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‘Cycling is the simplest and fastest way to navigate Indian roads’

On September 29, a bicycle rally will be organised from Aundh to Urse village. Ashutosh Gawade — business manager of eAddict, a Pune-based startup that makes e-bikes — tells The Indian Express that he hopes to see more people take up cycling.

‘Cycling is the simplest and fastest way to navigate Indian roads’ Ashutosh Gawade

What is the profile of your clients?

We have sold more than 400 e-bikes and kits. There are people who have retired from IT and want to pursue a healthy hobby. There is also this septuagenarian with a health problem, who started cycling after retirement and has now covered thousands of kilometres. People who buy our products have certain stories behind them, while some, when they buy our cycles, build a story. We launched our first premium bicycle in 2018, which has got tremendous performance.

How does a cycle navigate the problem of speed and time?

The average traffic speed on major roads in metropolitan cities across India is around 20 kmph, whereas a cycle goes at 25 kmph. Cycling may just be the simplest and fastest way, (and today, even fine free) on Indian roads.

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How challenging was it to sell the concept in the market?

We were not experts in cycle manufacturing and user segment was ultra niche. We came up with a kit so that niche users could convert bicycles they love… It took 193 demos before our conversion kit was sold to the 194th customer. Most people had no idea what an electrical bicycle was. There were hardly any videos on YouTube. In the next two-and-a-half years, we understood a lot about the bicycle ecosystem. We worked with local and international vendors. We could see e-bikes in Europe or China and had no idea if the Indian market wanted it and, if they wanted it, in what form.

We thought, ‘let us explore what is the actual need of the people and, accordingly, build our product around it’. It was bridging a gap between what you feel you need and what you actually need. We didn’t want to simply deploy western solutions to Indian problems, which has been a general tendency.

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What is the nature of your work at Pune University?

We have started a programme, under which Pune University’s MTech and PhD students will get a chance to be involved with product development and create something real and relevant to the industry. We are developing power train technology for two and three wheelers, scalable up to four-wheelers, which could help Indian automakers apply for FAME-2 subsidy. In a way it will help the end user.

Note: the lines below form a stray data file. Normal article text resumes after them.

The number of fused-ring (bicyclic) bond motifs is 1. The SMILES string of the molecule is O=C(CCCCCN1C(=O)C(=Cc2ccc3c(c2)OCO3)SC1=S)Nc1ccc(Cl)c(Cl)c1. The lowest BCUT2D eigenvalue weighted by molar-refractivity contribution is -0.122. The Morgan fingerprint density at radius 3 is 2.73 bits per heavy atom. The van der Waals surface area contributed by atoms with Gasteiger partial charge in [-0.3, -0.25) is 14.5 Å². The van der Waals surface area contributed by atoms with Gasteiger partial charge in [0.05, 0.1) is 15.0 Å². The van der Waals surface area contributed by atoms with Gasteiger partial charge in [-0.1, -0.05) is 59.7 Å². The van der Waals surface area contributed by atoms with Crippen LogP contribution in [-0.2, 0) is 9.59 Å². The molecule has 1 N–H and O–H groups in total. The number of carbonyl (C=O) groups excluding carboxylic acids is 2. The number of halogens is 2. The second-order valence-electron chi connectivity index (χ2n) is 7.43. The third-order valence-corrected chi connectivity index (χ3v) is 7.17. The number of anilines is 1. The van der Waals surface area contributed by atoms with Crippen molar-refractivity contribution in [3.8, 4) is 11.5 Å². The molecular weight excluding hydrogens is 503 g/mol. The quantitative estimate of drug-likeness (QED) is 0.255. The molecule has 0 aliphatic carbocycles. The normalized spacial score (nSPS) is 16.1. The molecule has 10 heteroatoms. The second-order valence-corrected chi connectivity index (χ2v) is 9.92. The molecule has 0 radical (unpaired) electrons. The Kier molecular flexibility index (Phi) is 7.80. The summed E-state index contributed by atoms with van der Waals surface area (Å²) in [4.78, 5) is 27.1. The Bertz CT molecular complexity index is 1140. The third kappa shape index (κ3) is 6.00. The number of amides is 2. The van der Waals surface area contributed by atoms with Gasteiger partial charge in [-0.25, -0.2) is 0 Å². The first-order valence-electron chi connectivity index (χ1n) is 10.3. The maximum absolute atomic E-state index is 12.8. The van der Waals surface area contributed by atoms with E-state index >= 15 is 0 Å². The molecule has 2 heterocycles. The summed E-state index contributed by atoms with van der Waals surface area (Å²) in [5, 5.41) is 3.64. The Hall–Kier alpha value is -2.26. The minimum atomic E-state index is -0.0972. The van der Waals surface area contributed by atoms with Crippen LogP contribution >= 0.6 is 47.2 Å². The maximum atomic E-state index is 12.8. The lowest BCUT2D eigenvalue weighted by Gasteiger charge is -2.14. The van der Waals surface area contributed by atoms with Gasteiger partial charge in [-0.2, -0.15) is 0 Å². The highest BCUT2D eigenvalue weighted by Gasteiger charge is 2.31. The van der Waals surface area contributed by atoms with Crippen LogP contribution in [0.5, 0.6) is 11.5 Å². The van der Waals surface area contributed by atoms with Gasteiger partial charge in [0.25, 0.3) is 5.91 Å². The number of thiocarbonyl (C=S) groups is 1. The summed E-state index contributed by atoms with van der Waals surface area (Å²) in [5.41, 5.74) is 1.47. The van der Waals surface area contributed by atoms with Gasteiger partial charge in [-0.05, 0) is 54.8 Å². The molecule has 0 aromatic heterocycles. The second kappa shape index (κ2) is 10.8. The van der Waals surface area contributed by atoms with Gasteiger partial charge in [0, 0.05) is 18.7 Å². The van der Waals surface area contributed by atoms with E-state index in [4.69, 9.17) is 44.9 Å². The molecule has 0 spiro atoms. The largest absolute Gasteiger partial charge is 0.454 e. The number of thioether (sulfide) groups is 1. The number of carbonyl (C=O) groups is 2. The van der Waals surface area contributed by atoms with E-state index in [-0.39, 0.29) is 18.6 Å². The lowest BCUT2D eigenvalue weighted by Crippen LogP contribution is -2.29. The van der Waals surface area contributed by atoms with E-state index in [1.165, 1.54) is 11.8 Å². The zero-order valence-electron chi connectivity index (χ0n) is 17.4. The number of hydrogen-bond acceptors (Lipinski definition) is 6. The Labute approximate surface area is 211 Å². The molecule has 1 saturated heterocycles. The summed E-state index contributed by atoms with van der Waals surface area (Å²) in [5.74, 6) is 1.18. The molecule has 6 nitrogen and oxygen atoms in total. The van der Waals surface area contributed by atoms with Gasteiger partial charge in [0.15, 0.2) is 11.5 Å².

How has the economic slowdown impacted you?

We are geared to ride out the slowdown. A five per cent growth is, in our opinion, still growth. It is not negative growth. This has given us time to concentrate on R&D and create a better product. As for investment, we are self-funded. We have kept ourselves lean and worked extremely hard in a smart way. We have not directly focussed on going to the masses but on evolving as a brand and a good sustainable product. If the product is good, anyway it will go in mass.

Why haven’t you sought out investors?

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Chanakya said that “you don’t have to make all mistakes by yourself. You should also learn from others’ mistakes”. Investors are of two types: money and return-oriented, and strategic investors. We have seen that, many a times, investment from an individual or firm interested in instant profits ruins the vision of the company. Many investors keep following your timelines and interfering with your ideas. It is present in the deep roots of our company that technology is an art and should evolve with time. We do need money but we have ideas and creativity, which we would like to continue with. We welcome monetary investments but not technological intervention.

First published on: 25-09-2019 at 04:50:25 am
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